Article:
Liberally Conservative

"Freedom is never more than one generation away from extinction. We didn't pass it to our children in the bloodstream. It must be fought for, protected, and handed on for them to do the same, or one day we will spend our sunset years telling our children and our children's children what it was once like in the United States where men were free....... ~Ronald Reagan~

Friday, July 07, 2006

Rushing to Judgment - Accusing Soldiers of Murder

I recently wrote here on the rush to judgment by the Iraqi Justice Minister and other Iraqis who wish to pronounce U.S. soldiers charged with crimes guilty and to be punished well before their day in court.
Daniel Henninger at The Wall Street Journal addresses this issue in the context of the media and people in Congress such as John Murtha (D-PA) who has actually compared allegations to Vietnam's My Lai incident, which isn't comparable at all.
The innocence or guilt of the individual soldiers implicated in Haditha or the other alleged abuse incidents is a lower-order concern to those fighting a PR war for the hearts and minds of the American people on Iraq. In the first effusion of media coverage of these events, the impression is weighted toward assuming guilt, and so when the pollsters call to ask about support for the war, the numbers fall. Mission accomplished -- unless a Gen. Pace can jump quickly enough on the other side of the public-impression teeter-totter, writes Henninger.
Mr. [Ilario] Pantano, who left a successful job in New York City to reenlist in the Marines, was brought up on charges in 2004 of shooting two Iraqi prisoners in the back while serving as a lieutenant in al Anbar province. A year later -- after the military's investigation, defense discovery and a military trial -- the charges against him were dropped. His accusers were discredited at trial. The absorbing details of the case's passage through the U.S. military-justice system are described in Mr. Pantano's just-published memoir, "Warlord."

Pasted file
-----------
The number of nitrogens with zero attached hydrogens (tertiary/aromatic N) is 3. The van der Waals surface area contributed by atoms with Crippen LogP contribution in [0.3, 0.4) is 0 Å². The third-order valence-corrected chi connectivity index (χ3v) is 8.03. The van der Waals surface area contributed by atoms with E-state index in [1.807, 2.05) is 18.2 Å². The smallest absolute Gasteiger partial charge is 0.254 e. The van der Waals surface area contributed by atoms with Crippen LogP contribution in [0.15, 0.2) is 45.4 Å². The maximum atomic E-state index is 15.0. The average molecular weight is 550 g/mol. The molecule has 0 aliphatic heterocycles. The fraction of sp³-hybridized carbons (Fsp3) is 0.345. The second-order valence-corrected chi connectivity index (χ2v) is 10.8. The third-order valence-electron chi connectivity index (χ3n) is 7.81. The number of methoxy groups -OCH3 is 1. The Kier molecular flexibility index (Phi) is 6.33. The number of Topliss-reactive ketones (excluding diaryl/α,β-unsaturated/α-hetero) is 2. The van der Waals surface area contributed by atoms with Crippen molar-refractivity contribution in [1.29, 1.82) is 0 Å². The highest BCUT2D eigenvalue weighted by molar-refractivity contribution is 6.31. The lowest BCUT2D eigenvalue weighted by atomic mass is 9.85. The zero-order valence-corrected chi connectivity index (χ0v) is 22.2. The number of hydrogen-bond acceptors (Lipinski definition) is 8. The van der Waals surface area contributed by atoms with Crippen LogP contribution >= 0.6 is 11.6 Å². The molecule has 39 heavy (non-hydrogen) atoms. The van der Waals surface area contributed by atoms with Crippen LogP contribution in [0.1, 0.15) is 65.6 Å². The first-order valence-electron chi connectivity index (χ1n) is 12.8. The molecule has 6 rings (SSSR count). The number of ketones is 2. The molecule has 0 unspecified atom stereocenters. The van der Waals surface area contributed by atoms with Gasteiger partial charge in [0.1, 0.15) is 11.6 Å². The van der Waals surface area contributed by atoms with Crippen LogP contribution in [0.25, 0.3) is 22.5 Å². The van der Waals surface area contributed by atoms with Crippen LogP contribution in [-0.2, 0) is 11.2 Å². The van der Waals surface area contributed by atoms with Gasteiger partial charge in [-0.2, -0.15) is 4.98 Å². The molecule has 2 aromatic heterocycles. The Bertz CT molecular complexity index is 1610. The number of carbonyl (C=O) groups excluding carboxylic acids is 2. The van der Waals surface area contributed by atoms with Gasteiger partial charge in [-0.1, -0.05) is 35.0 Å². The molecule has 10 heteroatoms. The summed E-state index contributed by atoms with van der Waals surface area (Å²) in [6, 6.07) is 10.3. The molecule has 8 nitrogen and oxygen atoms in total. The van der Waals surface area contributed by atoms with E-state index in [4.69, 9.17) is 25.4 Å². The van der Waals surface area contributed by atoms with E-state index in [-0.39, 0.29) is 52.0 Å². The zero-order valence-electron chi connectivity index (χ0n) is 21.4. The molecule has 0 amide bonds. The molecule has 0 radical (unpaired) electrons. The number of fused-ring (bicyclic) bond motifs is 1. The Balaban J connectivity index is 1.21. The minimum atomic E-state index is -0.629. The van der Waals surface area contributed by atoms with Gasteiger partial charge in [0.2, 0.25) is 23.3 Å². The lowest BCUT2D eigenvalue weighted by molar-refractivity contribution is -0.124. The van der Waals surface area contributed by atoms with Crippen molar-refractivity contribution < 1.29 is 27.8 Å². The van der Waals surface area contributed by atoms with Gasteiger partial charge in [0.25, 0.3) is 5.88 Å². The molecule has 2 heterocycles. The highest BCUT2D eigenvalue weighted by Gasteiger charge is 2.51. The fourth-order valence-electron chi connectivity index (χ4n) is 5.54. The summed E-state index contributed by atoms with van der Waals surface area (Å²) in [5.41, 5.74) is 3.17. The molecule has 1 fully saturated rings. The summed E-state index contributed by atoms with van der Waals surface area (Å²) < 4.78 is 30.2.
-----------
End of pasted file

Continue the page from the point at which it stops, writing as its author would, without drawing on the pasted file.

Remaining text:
2nd Lt Pantano's chaplain in Iraq in 2004 writes:
Our military, and certain intelligence assets are at war, but we have not yet become a nation - a people - at war. To the extent people read and really pay attention to what 2nd Lt Pantano is saying, this is a step in the right direction. I am still afraid that it will take another attack on US soil to drive the point home that we are in a war with a determined enemy, though I certainly hope not. If that happens, I pray it puts steel in the American spine and inspires a remorseless pursuit of victory in our people, because, as I have said before, this war will not be won until we do to our enemy what Sherman did to Georgia.
The legal beagles, euro-weenies, and hyper-sensitive won't like that, but it is so. War is force - disciplined violence with the intention of breaking the enemy's will or killing him. We can win their friendship after the war. Until that time, we must face the facts. Our enemy will not permit a truce (a la Korea). We cannot afford a defeat (a la VietNam). And one cannot achieve victory with half-measures. The sooner our enemy fears us, the sooner we will win - and the fewer people (on both sides) who will die in the process.
Phil Stackhouse, who was one of the military lawyers assigned to Mr. Pantano's defense, and now working as a civilian on behalf of accused soldiers states, "When a John Murtha starts screaming 'cold-blooded murder,' the press will pick up on that and it is that much tougher for the civilian defense attorney to counter the public's impression."

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